Waterloo Festival thrives on creative partnerships, on bringing artists and musicians to collaborate with and showcase their wonderful work to our communities in Waterloo, Lambeth and - thanks to the marvels of the internet - elsewhere. In this series, we meet some of our creative partners for 2020.
This week we meet Bridge House Publishing, the producers behind our writing competition.
Bridge House Publishing was formed as part of a creative initiative by Gill James, university lecturer in Creative Writing at Salford University. She sought unusual short stories and wanted to work with writers to make those stories even better. Part of her earlier work at the University of Bangor put her in touch with Debz Hobbs-Wyatt who later obtained an MA form the university. Debz submitted to the very first anthology, Making Changes and it soon became clear that she had a contribution to make not just as a writer but also as an editor and a publicist.
"We’ve produced a series of themed anthologies over the years, and have gradually settled on producing one a year on vaguely Christmassy themes - and we’re delighted if contributors subvert them. We’ve had a ball and we’ve published and been helped by such lovely people as Richard Adams, Anthony Browne, Sarah Dobson, Charlotte Delaney, Vanessa Gebbie. Alan Gibbons, Gloria Hunniford, Virginia McKenna, Michael Morpurgo and now those involved with the Waterloo Festival. We’ve also supported various charities by donating a percentage of our net sales revenue to them. These include Born Free, the Carol Keating Foundation, Children’s Hospices UK, Havens Hospices, the International Rescue Training Centre Wales, the Mustard Seed Project, the Red Cross and Search Dogs Buckinghamshire. Sometimes our writers donate their royalties to these charities. We’re extremely proud of the community of new and developing writers we’re working with."
"We became involved with the Waterloo Festival when one of our writers, Dianne Stadhams, introduced us to the festival. It has been a great privilege over the last three years to judge entries for the Waterloo Festival Writing Competition."
Gill James continues, "The standards have been high and it’s been difficult selecting sixteen or so stories for each of the e-books, To be …To become, Transforming Being and Transforming Communities which will be out early in June 2020. We’ve selected those which best suited the themes – all of which of course can be interpreted in a variety of ways – and which told the best stories. We’re putting these three anthologies together to make a paperback book which we intend to launch on 5 December 2020."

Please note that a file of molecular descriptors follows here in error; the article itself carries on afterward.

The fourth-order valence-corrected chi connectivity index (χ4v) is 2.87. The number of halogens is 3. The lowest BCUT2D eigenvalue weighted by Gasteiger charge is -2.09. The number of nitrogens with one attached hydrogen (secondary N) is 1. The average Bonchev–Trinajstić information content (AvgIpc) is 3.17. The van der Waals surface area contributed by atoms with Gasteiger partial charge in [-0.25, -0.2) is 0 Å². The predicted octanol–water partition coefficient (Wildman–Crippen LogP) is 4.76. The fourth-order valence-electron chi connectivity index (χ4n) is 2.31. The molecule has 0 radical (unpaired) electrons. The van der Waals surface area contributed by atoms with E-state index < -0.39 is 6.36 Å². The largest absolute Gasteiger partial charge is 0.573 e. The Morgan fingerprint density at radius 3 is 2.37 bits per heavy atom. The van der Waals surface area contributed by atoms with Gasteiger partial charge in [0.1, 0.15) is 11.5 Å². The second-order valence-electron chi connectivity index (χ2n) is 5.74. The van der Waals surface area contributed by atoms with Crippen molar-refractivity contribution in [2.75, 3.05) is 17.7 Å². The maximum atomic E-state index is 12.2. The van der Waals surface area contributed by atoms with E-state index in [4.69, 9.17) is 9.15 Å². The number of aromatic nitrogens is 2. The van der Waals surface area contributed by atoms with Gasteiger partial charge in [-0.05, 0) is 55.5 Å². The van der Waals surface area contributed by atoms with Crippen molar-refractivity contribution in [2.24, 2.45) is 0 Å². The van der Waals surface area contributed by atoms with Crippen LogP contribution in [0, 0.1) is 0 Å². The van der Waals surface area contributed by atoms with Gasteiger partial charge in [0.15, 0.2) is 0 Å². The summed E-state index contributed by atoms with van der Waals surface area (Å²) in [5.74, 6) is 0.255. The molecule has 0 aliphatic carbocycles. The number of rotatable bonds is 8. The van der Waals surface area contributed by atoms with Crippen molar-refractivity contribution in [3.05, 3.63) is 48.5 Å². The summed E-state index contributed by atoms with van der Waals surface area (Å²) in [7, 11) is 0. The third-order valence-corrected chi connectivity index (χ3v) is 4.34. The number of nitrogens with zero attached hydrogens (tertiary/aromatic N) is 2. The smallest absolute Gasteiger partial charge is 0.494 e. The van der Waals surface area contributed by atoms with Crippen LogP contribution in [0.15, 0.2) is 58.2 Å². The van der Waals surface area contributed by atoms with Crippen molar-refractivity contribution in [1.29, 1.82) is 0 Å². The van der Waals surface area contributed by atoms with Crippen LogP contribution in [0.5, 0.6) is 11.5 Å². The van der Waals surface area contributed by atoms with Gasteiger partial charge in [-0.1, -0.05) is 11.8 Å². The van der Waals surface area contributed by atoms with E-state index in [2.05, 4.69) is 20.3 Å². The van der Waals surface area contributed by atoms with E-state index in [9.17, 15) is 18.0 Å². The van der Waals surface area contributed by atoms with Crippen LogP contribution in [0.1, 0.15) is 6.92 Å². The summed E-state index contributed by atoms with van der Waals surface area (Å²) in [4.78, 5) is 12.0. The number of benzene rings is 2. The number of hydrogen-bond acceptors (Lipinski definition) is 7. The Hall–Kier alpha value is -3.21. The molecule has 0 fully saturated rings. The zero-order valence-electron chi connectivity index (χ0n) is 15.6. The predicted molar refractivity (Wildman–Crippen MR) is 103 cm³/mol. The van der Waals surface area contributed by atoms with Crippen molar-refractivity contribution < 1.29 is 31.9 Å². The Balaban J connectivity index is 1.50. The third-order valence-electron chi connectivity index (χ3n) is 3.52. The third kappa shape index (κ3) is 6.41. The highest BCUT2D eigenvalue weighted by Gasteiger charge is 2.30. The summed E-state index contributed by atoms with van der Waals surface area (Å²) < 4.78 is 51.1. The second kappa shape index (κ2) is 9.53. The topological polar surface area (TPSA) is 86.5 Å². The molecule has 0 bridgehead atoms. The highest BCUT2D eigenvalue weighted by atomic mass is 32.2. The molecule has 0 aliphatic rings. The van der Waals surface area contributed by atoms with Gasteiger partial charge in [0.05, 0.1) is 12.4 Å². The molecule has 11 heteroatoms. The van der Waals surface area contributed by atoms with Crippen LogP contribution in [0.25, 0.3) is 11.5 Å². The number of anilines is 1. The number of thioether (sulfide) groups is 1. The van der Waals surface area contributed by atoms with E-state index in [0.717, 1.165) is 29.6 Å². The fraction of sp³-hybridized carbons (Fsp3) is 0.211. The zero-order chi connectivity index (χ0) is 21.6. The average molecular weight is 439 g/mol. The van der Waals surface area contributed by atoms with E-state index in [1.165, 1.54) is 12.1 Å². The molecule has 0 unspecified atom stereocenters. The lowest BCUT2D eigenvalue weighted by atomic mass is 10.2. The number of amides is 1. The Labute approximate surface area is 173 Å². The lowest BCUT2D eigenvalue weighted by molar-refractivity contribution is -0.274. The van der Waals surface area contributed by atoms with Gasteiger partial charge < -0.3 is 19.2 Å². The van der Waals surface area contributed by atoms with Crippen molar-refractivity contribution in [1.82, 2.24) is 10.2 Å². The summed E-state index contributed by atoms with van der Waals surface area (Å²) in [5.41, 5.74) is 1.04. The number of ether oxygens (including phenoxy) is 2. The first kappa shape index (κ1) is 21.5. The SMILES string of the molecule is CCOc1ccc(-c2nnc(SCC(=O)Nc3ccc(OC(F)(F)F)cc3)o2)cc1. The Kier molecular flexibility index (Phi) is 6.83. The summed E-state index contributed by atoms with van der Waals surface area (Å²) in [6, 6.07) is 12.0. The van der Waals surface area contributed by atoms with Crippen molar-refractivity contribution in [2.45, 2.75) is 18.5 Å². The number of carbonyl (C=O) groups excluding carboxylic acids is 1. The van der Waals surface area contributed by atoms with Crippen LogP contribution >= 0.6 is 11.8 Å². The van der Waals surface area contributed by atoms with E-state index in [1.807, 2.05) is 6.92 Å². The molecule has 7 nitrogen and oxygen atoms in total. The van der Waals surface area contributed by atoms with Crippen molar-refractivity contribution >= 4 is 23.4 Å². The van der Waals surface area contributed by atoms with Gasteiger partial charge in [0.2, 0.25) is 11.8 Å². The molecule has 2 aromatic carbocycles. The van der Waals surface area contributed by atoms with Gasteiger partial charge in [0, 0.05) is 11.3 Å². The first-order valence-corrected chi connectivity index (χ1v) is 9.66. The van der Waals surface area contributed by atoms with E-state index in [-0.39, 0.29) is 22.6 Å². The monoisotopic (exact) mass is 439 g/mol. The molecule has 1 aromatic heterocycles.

"Every year we hold a celebration event in London the first weekend in December. The last two years we’ve been privileged to hold that in St Andrew’s and St John’s because of our connection to the Waterloo Festival. We have something else up our sleeve for 2020 but much will of course depend on how much we get back to normal after COVID-19. Typically these events give our writers the opportunity to meet us and each other as well as bring guests along to help with the celebration. There is plenty of opportunity for mingling and buying books. We give out any news and this will include the theme for the next year’s anthology. Of course, we’ve also included details about the Waterloo Festival Competitions the last couple of years. Some authors then read from their work, sometimes from the books we’ve released this year, sometimes from other books they’ve had published or form a work in progress."
"We have an online event planned for this year, hosted by the Waterloo Festival, 12 June 6.30 to 8.00 p.m.. Watch out for your invitation!"
"We’ve sometimes accompanied our celebration events with workshops and have offered workshops in other contexts as well. Many of our writers, including Debz and myself, have also run workshops in schools. These include ones about how to write the short story, how to improve your chances of being published by us, marketing, editing and the business of writing."
"We also publish single author collections. If we’ve published three or more of your stories we’re willing to put together a collection. We’ll also consider people who’ve been published on CaféLit."
Bridge House Publishing's sister imprints publish the following:
· CaféLit – Annually The Best of CaféLit (short stories from 50 to 3000 words long from the CaféLit web site)
· Chapeltown Books – Collections of Flash Fiction, The Schellberg Cycle, Children’s Fiction and very soon fiction and non-fiction about extraordinary women
· The Red Telephone - Young Adult novels.
For all of these imprints Bridge House Publishing only consider authors they have already published in one of their anthologies, including those for the Waterloo Festival, or on CaféLit.